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Next Generation Battery Electrochemistry Analyzed: Towards a Validated Computational Model of the Lithium/Sulfur Cell

Fronczek, David Norman and Choi, Seong E. and Latz, Arnulf and Bessler, Wolfgang G. and Cairns, Elton J. (2013) Next Generation Battery Electrochemistry Analyzed: Towards a Validated Computational Model of the Lithium/Sulfur Cell. In: 224th Meeting of the Electrochemical Society. The Electrochemical Society. 224th Meeting of the Electrochemical Society, 28.10. - 02.11.2013, San Francisco, USA.

[img] PDF (Abstract (Kurzzusammenfassung))
[img] PDF (Presentation slides as shown at the meeting)

Official URL: http://electrochem.org/meetings/biannual/224/download_abstracts/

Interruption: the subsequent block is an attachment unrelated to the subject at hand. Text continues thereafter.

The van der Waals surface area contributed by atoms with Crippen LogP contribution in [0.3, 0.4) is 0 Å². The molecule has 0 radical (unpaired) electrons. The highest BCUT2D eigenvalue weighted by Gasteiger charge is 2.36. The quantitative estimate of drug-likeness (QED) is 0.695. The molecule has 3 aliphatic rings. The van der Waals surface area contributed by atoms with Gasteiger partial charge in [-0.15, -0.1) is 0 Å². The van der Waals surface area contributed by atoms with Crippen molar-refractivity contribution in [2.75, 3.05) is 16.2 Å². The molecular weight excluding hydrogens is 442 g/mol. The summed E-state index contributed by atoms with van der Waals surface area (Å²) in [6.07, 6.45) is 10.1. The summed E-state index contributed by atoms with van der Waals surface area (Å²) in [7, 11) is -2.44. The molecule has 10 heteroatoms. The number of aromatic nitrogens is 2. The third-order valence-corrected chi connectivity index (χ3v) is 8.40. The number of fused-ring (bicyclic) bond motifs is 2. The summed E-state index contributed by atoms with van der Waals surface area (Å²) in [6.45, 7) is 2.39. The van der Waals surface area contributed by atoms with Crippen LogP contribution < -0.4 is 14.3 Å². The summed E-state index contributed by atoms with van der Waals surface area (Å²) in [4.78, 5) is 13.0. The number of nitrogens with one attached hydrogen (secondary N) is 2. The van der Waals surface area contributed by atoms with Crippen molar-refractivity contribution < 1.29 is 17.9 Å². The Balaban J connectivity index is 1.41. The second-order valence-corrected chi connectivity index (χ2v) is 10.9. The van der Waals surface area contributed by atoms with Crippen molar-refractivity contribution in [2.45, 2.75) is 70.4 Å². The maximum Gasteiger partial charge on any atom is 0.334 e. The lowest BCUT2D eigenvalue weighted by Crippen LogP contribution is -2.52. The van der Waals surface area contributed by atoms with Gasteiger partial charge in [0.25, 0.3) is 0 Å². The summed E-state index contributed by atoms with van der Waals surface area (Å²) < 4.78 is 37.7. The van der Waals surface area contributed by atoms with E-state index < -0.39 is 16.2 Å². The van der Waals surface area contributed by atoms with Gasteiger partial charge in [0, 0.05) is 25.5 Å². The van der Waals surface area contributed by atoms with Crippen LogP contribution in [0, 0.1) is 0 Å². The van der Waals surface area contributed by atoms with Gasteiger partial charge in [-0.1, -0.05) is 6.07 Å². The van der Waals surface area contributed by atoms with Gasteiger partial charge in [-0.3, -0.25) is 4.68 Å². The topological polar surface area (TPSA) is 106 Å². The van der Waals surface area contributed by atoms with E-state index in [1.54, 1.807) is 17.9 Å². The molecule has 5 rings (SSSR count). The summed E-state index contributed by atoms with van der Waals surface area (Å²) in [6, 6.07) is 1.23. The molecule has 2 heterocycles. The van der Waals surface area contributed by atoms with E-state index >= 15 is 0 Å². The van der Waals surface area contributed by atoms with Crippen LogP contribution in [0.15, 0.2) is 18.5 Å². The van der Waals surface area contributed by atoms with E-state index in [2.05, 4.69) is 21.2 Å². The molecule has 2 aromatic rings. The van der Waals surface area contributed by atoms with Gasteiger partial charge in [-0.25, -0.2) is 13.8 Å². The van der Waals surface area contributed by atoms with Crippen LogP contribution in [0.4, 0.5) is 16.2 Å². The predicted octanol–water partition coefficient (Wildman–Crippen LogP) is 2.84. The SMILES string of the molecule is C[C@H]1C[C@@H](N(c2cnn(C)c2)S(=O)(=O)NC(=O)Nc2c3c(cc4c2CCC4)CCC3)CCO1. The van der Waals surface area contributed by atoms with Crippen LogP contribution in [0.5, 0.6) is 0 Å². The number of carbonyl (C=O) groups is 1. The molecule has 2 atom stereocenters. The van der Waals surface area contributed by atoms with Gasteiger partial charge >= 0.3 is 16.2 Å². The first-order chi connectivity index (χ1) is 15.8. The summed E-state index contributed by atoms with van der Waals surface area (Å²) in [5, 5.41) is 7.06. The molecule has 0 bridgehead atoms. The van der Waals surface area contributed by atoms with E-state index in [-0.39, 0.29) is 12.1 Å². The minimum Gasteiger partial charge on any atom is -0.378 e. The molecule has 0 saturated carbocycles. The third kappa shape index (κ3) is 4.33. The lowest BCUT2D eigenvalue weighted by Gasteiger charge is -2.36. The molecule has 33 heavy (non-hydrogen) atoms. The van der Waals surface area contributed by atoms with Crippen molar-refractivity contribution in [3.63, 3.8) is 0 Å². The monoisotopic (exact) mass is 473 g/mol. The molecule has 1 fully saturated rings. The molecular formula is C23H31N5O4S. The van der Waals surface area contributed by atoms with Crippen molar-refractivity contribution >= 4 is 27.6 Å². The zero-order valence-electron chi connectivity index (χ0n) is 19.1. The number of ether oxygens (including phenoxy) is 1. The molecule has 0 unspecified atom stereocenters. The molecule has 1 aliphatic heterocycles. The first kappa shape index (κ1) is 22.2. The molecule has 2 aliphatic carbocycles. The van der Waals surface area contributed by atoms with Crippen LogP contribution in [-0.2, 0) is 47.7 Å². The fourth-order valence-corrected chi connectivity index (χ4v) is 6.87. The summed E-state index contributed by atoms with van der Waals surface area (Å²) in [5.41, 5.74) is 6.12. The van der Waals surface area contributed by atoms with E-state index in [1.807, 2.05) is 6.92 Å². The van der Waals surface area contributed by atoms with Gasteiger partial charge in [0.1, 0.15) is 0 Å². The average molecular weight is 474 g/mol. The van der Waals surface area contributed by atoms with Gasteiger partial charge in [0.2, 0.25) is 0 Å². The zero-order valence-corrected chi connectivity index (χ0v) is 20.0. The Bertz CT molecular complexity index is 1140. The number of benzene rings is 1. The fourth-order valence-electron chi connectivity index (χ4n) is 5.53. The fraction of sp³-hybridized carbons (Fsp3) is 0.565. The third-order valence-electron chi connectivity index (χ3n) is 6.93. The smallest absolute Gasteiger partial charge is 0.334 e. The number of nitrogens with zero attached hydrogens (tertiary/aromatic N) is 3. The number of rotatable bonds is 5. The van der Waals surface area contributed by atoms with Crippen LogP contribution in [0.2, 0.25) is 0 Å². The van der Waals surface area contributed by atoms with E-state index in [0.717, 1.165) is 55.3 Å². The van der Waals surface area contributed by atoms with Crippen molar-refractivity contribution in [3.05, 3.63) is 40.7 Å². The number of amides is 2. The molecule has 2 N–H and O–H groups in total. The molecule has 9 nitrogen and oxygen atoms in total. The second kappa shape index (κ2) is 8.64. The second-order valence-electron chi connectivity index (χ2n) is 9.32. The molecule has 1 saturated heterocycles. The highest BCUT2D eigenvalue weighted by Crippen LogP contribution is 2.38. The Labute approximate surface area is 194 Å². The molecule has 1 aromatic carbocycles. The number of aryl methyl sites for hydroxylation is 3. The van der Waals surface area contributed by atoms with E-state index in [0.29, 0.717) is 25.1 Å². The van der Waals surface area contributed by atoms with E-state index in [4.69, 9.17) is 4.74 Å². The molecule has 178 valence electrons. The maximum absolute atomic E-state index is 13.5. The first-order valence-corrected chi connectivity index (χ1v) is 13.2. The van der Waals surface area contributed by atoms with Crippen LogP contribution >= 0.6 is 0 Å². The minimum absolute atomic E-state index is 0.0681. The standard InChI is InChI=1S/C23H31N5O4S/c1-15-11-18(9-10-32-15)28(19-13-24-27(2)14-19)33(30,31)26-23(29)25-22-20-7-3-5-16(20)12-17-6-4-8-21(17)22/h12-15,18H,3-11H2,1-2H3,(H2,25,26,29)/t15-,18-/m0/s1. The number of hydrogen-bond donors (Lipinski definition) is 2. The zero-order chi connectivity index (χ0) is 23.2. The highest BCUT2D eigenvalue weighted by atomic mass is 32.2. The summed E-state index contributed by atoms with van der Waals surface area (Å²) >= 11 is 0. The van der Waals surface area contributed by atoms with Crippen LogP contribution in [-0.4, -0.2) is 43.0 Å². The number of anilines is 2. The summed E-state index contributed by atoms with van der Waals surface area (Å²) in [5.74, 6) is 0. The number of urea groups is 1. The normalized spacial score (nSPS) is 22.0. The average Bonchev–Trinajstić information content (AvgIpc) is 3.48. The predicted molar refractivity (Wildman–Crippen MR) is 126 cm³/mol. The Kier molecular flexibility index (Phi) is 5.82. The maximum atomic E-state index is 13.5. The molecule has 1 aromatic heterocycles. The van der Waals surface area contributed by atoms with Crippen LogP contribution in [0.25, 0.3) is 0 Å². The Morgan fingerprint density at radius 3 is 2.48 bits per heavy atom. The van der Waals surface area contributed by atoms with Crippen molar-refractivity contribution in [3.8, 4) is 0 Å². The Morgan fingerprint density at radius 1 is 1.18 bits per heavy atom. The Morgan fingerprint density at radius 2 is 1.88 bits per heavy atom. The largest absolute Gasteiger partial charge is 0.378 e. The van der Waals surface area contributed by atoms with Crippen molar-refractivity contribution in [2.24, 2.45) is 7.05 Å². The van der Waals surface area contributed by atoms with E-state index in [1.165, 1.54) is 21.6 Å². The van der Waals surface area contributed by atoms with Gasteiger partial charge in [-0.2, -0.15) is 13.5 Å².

The lithium-sulfur (Li/S) battery is among the most promising next-generation systems for electrochemical energy storage and recent advances have brought the Li/S battery even closer to the verge of commercialization [1]. The complex redox chemistry of sulfur, the large number of soluble intermediates and the dissolution and precipitation of solid phases, however, still present a major challenge to understanding and mastering Li/S electrochemistry. The goal of this work is to contribute to the understanding of the Li/S battery and its limitations by investigating the internal state of a battery by experimental observations and simulations with a physically-based electrochemical model of the Li/S cell. The computational model used for this work is based on our recently published model [2] of the Li/S cell including a multi-step reaction mechanism, a detailed model of the evolution of solid phases [3] as well as multi-component (Li+, PF6-, S8, S82-, S62-, S42-, S22-, S2-) mass and charge transport. To parameterize and refine the model, experimental data were obtained from Li/S coin cells operated under various conditions. The cells used for this study are composed of Li metal anodes, an ionic liquid based electrolyte and positive electrodes made from a carbon/binder/lithium sulfide composite, cf. Ref. [4]. As a first step, they were further optimized by substituting some of the conductive carbon with more effective components and by modifying the electrolyte composition. The techniques used for data collection include electro-chemical methods, i.e. short and long term cycling at different charge/discharge rates, cyclic voltammetry, im-pedance spectroscopy (also during cycling) as well as ex situ methods, e.g. SEM imaging at various states of charge and states of health. Along with prior knowledge about the materials used and the geometrical properties of the cells, these data were used to determine all parameters required for the model. Using the refined model, most experimental results can be reproduced with good agreement. Validated in such a way, the model is used to simulate properties of the Li/S cell that are not easily accessible by experiments, e.g. li-thium and polysulfide concentration gradients within the electrolyte and electrode volume expansion during cyc-ling. Results include simulations of charge/ discharge curves and electrochemical impedance spectra [5] as well as mass distribution and concentration profiles. The results confirm that the discharge behavior for the most com-mon type of Li/S cell is governed by the presence of solid reactant and product phases in exchange with the dis-solved sulfur poly-anions. The first and second discharge stages are characterized by the presence of solid S8 and Li2S, respectively, while all sulfur compounds are dissolved in the electrolyte during an intermediate stage. Simulated electrochemical impedance spectra indicate that the contributions of various processes to the cell's overpotential are significantly different for different stages of charge. These and other findings help to understand what is happening in the cell during operation, which in turn helps to identify optimized operation conditions and improve cell design on the electrode and material level. References [1] M.-K. Song, E. J. Cairns, Y. Zhang, Nanoscale, 5 (2013) 2186–2204 [2] D. N. Fronczek, W. G. Bessler, J. Power Sources (2013), http://dx.doi.org/10.1016/j.jpowsour.2013.02.018 [3] J. P. Neidhardt, et al., J.Electrochem. Soc. 159 (2012) A1528–A1542 [4] K. Cai et al., Nano Lett. 12 (2012) 6474–6479 [5] W. G. Bessler, J.Electrochem. Soc. 154 (2007) B1186–B1191